Oregon Democrats and Republicans Disagree on Many Points but Both Used Ranked-Choice Voting at Party Summits

The outcomes of the straw polls are less interesting than the method, which activists hope to bring to Portland elections.

At both the Republicans’ Dorchester Conference a week ago and the Democratic Party Summit yesterday at Sunriver, party insiders conducted straw polls using ranked-choice voting, a form of picking winners that some elections experts hope will replace the more typical first-past-the-post style of voting.

Both parties experimented with RCV, as adherents call it, for the first time. The results—long-shot GOP candidate Marc Thielman got the most votes for governor at Dorchester, while former House Speaker Tina Kotek (D-Portland) got the most in Sunriver—don’t really signify much because only a few hundred ballots were cast.

But the fact that insiders of both parties were willing to experiment with RCV is significant. Currently in Oregon, Benton County voters are the only ones who have chosen to employ RCV, but it’s in place in many jurisdictions around the country, including New York City.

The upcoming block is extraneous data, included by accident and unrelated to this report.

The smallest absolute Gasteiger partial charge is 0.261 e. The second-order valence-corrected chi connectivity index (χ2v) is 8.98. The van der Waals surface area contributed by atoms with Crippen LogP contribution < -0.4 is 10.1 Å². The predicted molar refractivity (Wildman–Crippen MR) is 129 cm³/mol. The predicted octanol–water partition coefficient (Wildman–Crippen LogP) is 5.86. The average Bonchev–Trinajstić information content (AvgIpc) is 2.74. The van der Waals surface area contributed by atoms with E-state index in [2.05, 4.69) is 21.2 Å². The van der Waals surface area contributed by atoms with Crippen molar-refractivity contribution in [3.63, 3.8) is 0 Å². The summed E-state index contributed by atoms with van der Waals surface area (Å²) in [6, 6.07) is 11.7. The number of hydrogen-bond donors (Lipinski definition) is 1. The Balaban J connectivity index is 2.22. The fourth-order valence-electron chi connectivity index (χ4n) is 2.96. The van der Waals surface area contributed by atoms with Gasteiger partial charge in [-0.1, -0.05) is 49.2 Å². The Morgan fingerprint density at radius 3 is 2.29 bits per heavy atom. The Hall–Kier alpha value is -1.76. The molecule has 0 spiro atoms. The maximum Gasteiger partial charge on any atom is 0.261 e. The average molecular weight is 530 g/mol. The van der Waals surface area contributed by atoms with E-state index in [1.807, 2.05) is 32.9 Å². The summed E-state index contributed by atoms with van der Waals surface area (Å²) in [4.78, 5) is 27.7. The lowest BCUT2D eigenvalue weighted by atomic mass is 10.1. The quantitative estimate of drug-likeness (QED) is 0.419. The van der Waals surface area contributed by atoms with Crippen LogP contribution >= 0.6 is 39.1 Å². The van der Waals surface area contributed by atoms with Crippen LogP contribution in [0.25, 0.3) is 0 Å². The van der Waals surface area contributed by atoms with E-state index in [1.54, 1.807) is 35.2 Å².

Rather than just voting for one candidate, voters rank their choices in order of preference. If, on the first tally, no candidate gets a majority, the candidate with the fewest top-choice votes is eliminated. The people who chose the eliminated candidate as their first choice then have their votes go to their second choice candidate. The votes are tallied again, and the lowest-ranking candidate eliminated until one candidate gets a majority.

Advocates say that RCV encourages participation, reduces voters’ feelings that their vote doesn’t count, and discourages the practice of candidates running as spoilers. (Opinions are mixed about whether it was successful in last year’s New York mayoral race.)

“In our current system, many good candidates are discouraged from running for fear of splitting the vote,” said Mike Alfoni, executive director of Oregon Ranked Choice Voting Advocates. “RCV is the solution—giving voters more choice and making it easier for more representative candidates to run.”

Portland voters may get a chance to make up their own minds on RCV this November: The 20-member Charter Review Commission unanimously recommended switching to that model of voting. The panel’s recommendations are undergoing legal review and there will be a series of public hearings on RCV and other proposals in May before a City Council vote on the proposed reforms in the summer.